On August 21, Naviny reported that as 72 hours had passed since the detentions, authorities had seven days left to hold them in custody and a further 10 days to charge them with a crime. On August 23, the journalist was granted access to a lawyer, Naviny reported, citing the lawyers, who said Navazhylau was well and in good spirits.

On August 27, 2021, the Investigative Committee of Belarus announced it had opened a criminal case in which Leushyna, Navazhylau, Aliaksandrau and unspecified “other individuals” were suspected of tax evasion. According to the Investigative Committee’s statement, audits showed that between June 2018 and January 2021, BelaPAN leadership had intentionally filed false tax returns, depriving the state budget of over 100,000 Belarusian rubles (US$39,800). The case was filed as large-scale tax evasion under Article 243 Part 2 of the criminal code, subject to a sentence of up to five years “restricted freedom” or between three and seven years in prison with a fine, which could include a ban on undertaking certain types of professional activities.

Navazhylau denied the accusation, Naviny reported his lawyer as telling BelaPAN.

Since December 2020, Belarus authorities have brought tax evasion accusations against management figures at the independent trade organization Press Club Belarus and at the country’s largest independent media outlet,, as CPJ has documented.

On August 29, Navazhylau’s wife told Naviny that her husband had been transferred to Pretrial Detention Facility No.1. On September 7, the outlet cited an informed source as saying that Navazhylau and Leushyna had been officially charged under Article 243 Part 2 the previous week and were ordered to remain in custody until October 18.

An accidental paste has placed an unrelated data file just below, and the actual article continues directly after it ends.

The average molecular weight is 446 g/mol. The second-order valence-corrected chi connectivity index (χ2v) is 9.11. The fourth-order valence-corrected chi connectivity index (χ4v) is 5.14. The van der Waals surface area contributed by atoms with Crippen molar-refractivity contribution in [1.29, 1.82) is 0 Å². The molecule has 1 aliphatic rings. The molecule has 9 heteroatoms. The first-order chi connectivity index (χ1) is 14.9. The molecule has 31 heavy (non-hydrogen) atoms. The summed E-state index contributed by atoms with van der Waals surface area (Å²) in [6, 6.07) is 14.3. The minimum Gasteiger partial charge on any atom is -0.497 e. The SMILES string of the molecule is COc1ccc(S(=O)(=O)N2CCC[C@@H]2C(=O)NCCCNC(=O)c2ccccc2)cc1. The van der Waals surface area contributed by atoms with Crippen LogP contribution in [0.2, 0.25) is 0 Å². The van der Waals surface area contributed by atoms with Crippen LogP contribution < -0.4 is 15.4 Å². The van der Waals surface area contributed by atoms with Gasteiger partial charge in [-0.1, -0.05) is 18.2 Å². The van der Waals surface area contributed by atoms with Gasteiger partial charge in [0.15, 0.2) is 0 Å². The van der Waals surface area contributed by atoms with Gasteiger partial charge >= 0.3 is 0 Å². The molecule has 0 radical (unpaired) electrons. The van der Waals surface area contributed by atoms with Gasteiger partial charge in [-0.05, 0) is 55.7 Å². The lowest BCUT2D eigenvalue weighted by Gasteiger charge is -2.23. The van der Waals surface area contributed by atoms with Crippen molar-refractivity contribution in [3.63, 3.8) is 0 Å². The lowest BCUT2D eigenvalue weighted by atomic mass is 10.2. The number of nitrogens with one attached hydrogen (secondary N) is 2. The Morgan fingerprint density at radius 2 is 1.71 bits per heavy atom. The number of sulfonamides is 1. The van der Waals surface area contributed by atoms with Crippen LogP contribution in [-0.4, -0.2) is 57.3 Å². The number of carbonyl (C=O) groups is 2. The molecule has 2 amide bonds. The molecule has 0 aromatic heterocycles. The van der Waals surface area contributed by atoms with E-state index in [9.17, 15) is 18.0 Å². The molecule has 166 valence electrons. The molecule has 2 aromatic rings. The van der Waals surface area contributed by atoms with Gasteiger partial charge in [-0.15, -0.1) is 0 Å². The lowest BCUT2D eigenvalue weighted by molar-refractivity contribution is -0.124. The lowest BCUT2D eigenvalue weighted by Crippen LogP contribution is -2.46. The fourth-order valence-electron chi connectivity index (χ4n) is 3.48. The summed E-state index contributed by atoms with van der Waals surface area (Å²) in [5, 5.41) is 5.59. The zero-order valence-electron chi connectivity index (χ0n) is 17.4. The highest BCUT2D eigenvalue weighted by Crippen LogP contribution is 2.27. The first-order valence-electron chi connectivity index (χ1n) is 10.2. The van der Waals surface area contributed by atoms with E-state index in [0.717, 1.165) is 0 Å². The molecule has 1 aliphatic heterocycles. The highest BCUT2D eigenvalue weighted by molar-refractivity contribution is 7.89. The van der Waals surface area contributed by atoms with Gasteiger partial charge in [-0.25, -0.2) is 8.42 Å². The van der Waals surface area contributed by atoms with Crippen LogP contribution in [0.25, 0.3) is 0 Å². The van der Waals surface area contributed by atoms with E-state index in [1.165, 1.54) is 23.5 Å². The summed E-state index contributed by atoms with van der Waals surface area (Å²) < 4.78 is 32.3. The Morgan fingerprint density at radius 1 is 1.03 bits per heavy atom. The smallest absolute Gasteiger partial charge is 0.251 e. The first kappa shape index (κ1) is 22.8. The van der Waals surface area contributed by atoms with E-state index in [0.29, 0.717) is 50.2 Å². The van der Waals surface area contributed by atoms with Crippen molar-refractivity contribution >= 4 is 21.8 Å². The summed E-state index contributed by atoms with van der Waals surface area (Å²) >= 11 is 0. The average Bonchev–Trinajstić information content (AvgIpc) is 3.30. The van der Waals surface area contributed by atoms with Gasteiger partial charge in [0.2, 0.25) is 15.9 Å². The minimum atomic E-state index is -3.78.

On October 18, Naviny reported that Leushyna’s detention had been extended by two months, and that Navazhylau had also not been released, though the outlet had not received official confirmation that his detention had been extended. BelaPAN correspondent Tanya Korovenkova confirmed to CPJ by messaging app early November 2021 that this remained the case.

On November 1, the State Security Committee of Belarus declared BelaPAN an extremist group, Naviny reported. An entry in a list of extremist groups published on the Interior Ministry website, states that the alleged group’s alleged extremist activity was carried out by “a group of citizens from among the employees of the news agency,” according to this report.

After reporting this news on November 12, when the extremist designation became public, Naviny ceased publication immediately. Korovenkova confirmed to CPJ that this was a result of its parent company BelaPAN’s designation but said she was unable to comment on BelaPAN’s further plans.

On November 18, U.S. Congress-funded Radio Free Europe/Radio Liberty reported that Navazhylau, Leushyna and Andrei Aliaksandrau had been charged with “creating an extremist group,” punishable by up to seven years in prison under the Criminal Code. Korovenkova confirmed the charges to CPJ by messaging app.

CPJ was unable to speak to Navazhylau’s lawyer, as the lawyer signed a non-disclosure agreement with investigators, and Korovenkova said Navazhylau’s family was unwilling to comment.

As of late November 2021, Navazhylau remains in detention awaiting trial on charges of tax evasion and creating an extremist group, Korovenkova said, adding that there was no news on the public disorder charges on which the journalist was originally arrested. According to a letter he sent to colleagues late October, Navazhylau was in good health at that time, she said, but they have since had no news from him.

CPJ emailed the Ministry of Interior and Office of the Prosecutor-General of Belarus for comment but did not receive any reply.